Sam threw his backpack onto the threadbare sofa, went directly to the fridge and pulled out a jug of chocolate milk. He was civilized enough to get a plastic cup from the cupboard. The living room was also the dining room and was also the kitchen. It was the armory too, apparently, since several bags of weapons were deposited in the corner by the television, a flannel sheet over the coffee table, bits of gun scattered across it.

Sam kicked off his sneakers, slid the gun cleaning to the side with one foot, and unzipped his backpack, the chocolate milk cradled against his chest. A mess of papers and hardcover texts were jammed in the bulging backpack, but he looked for the stapled softcover book that his homeroom teacher had given him.

'Niagara Falls High School Welcomes You!' it declared in bright cheery letters, with a black and white photo of the new school. He flipped open the booklet, only to discover a line drawing of the school mascot: a guy in a fucking barrel, the Niagara Falls Daredevils. Jesus Christ. Followed by thirty odd pages of rules and 'useful tips'.

Did they include a section on getting blood out of clothing? Cause that would be useful as hell. Sam was glad that the student handbook welcomed him, because the school itself sure hadn't.

As usual, he'd just shown up that morning, a tatty package of past report cards in his hand, must be at least twenty of them by now, a copy of the rental agreement providing proof of residency. At least Dad had said he could register in his own name, which always made things easier. The school's main office counter was higher than necessary, created the same inviting ambience as a big-city cab with a Plexiglas shield.

School administrators were a breed apart, had been genetically engineered to give you a hard time, viewed students as the enemy. Sam hadn't even tried charm, just stayed firm and quiet and had eventually been given a student number and a homeroom and a stack of forms for his dad to sign, or for Dean to forge, whichever was more convenient. An appointment to see a guidance counselor to figure out his course load if he wanted to graduate in the spring.

Again, 'time being' the only time Sam could contemplate. Graduation was a mirage, not so much unattainable as pointless.

He looked around him: shitty apartment, table full of gun parts, a television that hardly worked, a fridge containing only chocolate milk and pizza pockets – Dean had obviously done the groceries – and a fraternal bedroom with two single beds, his not nearly long enough. But most importantly, something to hunt, which was all that mattered to Dad.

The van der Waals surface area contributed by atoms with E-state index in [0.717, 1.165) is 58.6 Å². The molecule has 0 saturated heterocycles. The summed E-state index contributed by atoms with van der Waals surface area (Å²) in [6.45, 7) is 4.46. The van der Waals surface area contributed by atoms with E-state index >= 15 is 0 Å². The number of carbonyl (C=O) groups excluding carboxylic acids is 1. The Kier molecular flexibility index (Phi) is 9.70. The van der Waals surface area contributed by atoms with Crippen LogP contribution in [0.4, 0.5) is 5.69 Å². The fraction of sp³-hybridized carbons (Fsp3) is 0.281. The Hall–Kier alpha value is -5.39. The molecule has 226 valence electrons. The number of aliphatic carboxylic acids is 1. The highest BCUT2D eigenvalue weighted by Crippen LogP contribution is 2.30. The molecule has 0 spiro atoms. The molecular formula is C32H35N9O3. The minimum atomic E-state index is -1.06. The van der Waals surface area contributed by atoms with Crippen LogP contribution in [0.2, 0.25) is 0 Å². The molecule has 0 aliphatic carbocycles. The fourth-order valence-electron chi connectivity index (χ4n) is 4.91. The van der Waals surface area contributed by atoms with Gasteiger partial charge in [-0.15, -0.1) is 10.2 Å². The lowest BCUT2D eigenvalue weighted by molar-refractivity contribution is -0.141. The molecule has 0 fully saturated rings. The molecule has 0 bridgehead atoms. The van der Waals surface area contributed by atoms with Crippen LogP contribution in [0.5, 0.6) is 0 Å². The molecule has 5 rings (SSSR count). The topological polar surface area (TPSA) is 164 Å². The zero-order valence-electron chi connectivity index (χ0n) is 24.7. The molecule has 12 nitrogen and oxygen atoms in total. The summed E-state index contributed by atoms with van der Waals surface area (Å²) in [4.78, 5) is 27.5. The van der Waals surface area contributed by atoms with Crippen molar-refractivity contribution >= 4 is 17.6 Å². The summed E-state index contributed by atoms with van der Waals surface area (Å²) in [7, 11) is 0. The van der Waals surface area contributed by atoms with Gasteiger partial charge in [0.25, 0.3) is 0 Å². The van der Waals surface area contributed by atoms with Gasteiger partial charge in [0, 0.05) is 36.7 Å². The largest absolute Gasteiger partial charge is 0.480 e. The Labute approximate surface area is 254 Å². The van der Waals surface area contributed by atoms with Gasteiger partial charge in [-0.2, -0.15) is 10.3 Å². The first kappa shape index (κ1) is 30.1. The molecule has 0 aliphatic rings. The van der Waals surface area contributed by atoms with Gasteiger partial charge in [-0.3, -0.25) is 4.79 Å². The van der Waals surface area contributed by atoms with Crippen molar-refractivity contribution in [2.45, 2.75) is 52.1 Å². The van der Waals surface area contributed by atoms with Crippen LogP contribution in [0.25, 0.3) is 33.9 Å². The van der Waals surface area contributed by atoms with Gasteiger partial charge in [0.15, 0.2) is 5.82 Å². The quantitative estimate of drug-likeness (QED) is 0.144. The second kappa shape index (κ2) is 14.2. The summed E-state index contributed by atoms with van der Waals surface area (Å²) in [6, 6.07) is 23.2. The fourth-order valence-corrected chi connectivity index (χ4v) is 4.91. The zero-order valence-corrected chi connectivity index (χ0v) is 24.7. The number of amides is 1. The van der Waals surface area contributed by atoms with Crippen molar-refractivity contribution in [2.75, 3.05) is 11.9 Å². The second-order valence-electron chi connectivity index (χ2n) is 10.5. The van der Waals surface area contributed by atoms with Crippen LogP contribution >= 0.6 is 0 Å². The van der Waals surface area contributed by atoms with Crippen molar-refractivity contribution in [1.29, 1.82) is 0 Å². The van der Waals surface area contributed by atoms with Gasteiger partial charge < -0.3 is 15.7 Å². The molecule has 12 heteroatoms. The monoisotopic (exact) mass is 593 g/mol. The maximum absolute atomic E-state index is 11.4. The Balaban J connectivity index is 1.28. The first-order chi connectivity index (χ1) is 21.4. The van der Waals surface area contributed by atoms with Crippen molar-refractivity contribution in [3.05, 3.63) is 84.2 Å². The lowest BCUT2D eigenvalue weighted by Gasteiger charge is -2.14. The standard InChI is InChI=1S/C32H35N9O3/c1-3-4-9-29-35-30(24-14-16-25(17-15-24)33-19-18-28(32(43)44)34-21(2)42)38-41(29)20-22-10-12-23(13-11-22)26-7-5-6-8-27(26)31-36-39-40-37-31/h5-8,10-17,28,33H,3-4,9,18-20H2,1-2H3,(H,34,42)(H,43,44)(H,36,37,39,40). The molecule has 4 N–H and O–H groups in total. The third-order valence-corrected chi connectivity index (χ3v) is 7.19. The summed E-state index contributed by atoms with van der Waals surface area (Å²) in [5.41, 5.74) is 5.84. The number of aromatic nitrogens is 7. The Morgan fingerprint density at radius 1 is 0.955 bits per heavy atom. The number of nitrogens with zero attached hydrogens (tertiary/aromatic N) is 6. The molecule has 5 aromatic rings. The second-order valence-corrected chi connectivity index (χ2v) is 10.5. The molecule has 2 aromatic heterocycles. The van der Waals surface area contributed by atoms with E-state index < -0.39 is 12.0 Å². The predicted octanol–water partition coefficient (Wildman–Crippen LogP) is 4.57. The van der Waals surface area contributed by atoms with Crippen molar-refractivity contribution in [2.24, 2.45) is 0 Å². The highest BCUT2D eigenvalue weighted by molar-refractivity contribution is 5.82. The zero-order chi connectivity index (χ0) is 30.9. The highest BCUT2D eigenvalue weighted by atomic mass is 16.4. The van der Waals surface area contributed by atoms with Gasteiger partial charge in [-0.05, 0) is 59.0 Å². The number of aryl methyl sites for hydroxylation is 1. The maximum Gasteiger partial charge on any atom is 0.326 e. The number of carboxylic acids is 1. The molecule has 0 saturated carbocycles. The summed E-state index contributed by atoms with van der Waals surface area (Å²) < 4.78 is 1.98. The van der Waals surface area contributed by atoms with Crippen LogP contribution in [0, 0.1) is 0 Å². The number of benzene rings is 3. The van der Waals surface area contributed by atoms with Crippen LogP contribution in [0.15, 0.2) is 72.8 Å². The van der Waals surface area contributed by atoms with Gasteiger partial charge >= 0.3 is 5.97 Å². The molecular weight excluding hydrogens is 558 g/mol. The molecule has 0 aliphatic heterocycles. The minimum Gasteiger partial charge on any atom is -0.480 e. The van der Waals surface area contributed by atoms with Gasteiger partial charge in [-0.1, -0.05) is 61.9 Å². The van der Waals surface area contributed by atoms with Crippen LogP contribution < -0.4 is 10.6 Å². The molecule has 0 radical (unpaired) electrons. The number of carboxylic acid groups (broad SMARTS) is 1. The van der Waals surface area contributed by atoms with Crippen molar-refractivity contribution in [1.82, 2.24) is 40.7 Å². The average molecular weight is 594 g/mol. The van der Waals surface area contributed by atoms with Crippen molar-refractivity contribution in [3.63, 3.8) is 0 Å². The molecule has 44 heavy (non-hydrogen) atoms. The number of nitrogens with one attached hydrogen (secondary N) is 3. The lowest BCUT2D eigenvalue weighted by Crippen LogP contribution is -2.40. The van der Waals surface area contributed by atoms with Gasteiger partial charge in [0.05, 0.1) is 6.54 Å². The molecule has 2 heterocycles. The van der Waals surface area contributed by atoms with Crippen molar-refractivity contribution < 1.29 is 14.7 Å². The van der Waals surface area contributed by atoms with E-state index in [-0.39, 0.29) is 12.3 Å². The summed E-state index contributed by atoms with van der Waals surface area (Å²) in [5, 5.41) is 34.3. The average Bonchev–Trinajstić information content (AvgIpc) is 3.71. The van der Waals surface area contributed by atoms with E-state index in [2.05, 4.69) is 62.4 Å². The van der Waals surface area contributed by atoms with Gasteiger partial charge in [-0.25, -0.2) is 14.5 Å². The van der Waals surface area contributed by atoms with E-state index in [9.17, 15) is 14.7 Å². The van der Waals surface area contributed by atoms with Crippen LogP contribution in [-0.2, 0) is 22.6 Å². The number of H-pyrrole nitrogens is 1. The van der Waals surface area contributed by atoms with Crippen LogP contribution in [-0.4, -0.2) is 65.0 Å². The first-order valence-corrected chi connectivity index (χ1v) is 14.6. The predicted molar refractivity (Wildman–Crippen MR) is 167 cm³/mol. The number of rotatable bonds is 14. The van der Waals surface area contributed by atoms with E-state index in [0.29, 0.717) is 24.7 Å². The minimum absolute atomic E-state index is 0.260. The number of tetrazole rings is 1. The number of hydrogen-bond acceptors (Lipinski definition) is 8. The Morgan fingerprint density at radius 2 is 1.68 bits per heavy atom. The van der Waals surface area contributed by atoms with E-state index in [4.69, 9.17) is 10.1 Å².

Sam wasn't in the mood for homework, for studying. He didn't want to watch TV, even if the damned box had picked up more than a few grainy Canadian channels. He barely wanted the chocolate milk, though he downed it all, carefully set the cup among the lethal clutter on the table.

He wanted something that wasn't here, that was all.

That combination lock had survived three moves now. Back at the school, outside this room, it hung on his locker like a talisman, a sign that maybe Sam existed outside the confines of shitty motels and apartments, outside the incessantly moving Impala, that he could stay in one place, not be a piece of John Winchester's flotsam, detritus from a shipwreck seventeen years old.

--

Rockwood TN, present day

Somewhere between Nashville and Knoxville you lost an hour, and Dean always hated that, felt like he was getting ripped off in cosmic terms. Almost laughed at that as he finally spotted a 'vacancies' sign that was attached to something that didn't look like it would give him a disease he'd need ointment for. Almost laughed – losing an hour of his life should mean nothing to him. It was all borrowed time, wasn't it? His river had run its course, and for whatever reason, whatever bargain had been made without his consent, it ran on, against nature. He was still going, a dead man walking.

And Dad? Well, he was just a dead man. And if only that was the whole truth, Dean might sleep easier at night. Might sleep, period.

He eased the car into park and opened the door at the same time, anxious to stretch his legs, to snatch back that hour somehow, maybe walk a little ways west to catch it. He stared across the Impala's roof at Sam, who had gotten out more slowly, like he was hurting.